No, it’s not about a massive failure. Or a sudden interest from several investors.
From what I have seen and experienced, most of the first-time founders are never prepared for a sudden success moment (and everything that comes with it).
For founders, overnight success takes few years and that means one doesn’t really knows when he/she is successful. But for the world, the perspective is different. They look at the new new founder as ‘an overnight success’; a rock start; somebody who is playing a key role in their life and has suddenly made it to headlines of news channels/media etc.
This is what happened to Minecraft maker, Mojang’s founder (the company was acquired by Microsoft for $2.5Bn) who decided to leave the company and do things which are ‘small’. If at all any of his experiments turn big, he will abandon it.
I don’t see myself as a real game developer. I make games because it’s fun, and because I love games and I love to program, but I don’t make games with the intention of them becoming huge hits, and I don’t try to change the world. Minecraft certainly became a huge hit, and people are telling me it’s changed games. I never meant for it to do either. It’s certainly flattering, and to gradually get thrust into some kind of public spotlight is interesting.
..I’ve become a symbol. I don’t want to be a symbol, responsible for something huge that I don’t understand, that I don’t want to work on, that keeps coming back to me. I’m not an entrepreneur. I’m not a CEO. I’m a nerdy computer programmer who likes to have opinions on Twitter.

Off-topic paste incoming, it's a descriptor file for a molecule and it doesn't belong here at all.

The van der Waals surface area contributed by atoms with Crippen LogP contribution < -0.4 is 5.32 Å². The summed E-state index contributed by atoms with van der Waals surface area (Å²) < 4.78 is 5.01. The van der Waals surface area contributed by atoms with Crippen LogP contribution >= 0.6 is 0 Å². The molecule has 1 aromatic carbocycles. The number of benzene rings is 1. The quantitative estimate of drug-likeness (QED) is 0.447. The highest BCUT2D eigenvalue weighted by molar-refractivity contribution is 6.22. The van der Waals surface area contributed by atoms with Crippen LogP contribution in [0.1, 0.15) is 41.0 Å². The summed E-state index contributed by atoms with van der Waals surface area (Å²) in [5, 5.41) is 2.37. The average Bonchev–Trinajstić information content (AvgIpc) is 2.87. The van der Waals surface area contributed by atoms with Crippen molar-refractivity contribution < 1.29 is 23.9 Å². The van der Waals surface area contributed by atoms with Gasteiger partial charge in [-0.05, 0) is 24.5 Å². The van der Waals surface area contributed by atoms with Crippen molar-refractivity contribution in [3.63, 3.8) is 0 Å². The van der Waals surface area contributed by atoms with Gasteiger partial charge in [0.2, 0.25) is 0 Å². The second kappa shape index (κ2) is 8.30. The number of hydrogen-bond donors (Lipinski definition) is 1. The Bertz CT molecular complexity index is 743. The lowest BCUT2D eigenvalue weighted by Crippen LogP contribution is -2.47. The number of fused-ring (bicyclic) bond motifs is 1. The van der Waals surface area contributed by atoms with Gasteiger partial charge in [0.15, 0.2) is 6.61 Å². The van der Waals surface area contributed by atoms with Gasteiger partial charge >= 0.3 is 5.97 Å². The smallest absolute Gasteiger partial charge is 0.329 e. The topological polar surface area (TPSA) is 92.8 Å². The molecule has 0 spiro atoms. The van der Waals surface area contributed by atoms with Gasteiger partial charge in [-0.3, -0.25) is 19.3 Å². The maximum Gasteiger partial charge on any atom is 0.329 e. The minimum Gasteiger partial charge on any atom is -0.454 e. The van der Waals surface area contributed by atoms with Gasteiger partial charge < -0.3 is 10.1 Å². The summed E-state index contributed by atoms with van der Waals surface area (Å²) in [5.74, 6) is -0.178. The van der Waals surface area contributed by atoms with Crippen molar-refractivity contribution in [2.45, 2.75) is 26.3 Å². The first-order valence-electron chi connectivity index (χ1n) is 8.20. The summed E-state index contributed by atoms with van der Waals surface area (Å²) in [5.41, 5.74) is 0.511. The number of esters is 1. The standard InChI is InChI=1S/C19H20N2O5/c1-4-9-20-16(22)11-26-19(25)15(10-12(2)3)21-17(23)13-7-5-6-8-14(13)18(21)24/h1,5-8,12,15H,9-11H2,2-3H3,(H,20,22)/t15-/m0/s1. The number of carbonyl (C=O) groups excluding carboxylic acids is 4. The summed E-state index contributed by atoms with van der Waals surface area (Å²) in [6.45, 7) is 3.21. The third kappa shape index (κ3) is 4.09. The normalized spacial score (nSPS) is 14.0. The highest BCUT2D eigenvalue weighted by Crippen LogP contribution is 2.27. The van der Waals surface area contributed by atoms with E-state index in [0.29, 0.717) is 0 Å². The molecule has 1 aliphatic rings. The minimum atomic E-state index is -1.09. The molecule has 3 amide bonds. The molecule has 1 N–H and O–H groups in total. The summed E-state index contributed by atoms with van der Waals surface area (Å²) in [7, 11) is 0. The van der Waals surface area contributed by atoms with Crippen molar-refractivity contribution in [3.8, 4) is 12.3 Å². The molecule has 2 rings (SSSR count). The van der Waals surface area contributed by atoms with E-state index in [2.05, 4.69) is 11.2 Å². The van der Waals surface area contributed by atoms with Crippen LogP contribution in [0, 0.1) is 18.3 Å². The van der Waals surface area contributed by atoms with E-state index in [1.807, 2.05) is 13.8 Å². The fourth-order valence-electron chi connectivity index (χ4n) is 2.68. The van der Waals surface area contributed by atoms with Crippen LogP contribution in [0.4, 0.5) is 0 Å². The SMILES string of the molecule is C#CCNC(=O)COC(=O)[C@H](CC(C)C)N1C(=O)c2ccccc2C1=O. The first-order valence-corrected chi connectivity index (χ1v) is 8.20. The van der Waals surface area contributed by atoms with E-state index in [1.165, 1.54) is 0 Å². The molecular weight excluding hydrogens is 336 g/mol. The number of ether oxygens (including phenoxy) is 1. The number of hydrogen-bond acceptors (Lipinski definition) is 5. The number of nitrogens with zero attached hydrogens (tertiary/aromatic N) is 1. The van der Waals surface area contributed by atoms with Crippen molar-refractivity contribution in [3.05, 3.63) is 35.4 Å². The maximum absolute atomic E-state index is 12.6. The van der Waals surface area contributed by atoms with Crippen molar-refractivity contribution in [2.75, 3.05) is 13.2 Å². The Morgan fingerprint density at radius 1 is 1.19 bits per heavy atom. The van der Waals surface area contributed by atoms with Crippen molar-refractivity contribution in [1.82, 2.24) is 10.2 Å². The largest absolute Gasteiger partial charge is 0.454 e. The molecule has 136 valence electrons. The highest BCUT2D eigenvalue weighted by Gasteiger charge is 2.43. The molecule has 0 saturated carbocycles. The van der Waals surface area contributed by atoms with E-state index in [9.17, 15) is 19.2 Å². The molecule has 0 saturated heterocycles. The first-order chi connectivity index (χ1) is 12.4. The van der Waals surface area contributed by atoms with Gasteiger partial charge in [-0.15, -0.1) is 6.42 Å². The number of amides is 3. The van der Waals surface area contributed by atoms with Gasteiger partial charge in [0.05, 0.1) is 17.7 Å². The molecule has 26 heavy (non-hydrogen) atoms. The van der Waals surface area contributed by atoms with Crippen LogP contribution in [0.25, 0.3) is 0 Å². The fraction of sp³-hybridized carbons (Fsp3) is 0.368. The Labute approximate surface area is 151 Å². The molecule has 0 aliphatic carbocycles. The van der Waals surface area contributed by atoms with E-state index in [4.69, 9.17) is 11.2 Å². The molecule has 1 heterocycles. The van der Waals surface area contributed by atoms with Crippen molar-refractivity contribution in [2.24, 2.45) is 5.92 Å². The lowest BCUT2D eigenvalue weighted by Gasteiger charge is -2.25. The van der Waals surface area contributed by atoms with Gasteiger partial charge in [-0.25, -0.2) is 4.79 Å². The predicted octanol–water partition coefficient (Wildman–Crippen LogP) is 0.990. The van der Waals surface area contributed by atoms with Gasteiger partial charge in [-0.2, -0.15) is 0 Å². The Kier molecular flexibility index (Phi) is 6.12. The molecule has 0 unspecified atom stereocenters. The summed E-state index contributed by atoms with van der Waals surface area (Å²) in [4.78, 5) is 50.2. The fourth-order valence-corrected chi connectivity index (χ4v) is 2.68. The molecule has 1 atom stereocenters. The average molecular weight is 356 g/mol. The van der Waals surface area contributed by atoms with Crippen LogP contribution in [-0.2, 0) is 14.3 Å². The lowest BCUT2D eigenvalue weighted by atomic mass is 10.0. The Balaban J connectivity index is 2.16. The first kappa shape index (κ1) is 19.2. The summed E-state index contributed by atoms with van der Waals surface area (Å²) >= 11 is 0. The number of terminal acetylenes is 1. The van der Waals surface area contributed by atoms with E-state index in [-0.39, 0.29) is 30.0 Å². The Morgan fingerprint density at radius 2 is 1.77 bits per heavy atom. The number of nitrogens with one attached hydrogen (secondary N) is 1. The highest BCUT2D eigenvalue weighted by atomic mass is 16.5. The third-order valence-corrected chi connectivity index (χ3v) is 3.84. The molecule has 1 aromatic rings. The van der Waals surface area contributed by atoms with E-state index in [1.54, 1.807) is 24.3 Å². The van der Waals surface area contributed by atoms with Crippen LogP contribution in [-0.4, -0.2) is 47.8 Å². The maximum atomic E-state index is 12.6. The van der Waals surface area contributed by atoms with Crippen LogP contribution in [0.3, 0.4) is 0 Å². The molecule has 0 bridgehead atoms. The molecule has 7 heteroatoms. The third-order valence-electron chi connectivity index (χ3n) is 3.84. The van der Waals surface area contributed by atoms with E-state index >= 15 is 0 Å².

As soon as this deal is finalized, I will leave Mojang and go back to doing Ludum Dares and small web experiments. If I ever accidentally make something that seems to gain traction, I’ll probably abandon it immediately. [blog]
And this is precisely what happens to several founders who were caught in the middle of experiments, tinkering with products – for e.g. Bookpad founders who were left with a bit of shock of the acquisition news going public, or Flipkart team fighting comments.
The ‘about to be massively successful’ founders somehow need to know that the world owes them and their creation. The founders have played a key role in enriching other’s lives and for good or weird reason, the world truly believes that founders are answerable to them and they (the world/users/customers) have played a key role in success of the founders.
In short, you are suddenly more answerable to the world, without you knowing why! In fact, you are either a hero or a villian – and that’s the way world operates!
The world needs one (a hero as well as villian) and you, the entrepreneur is the chosen one.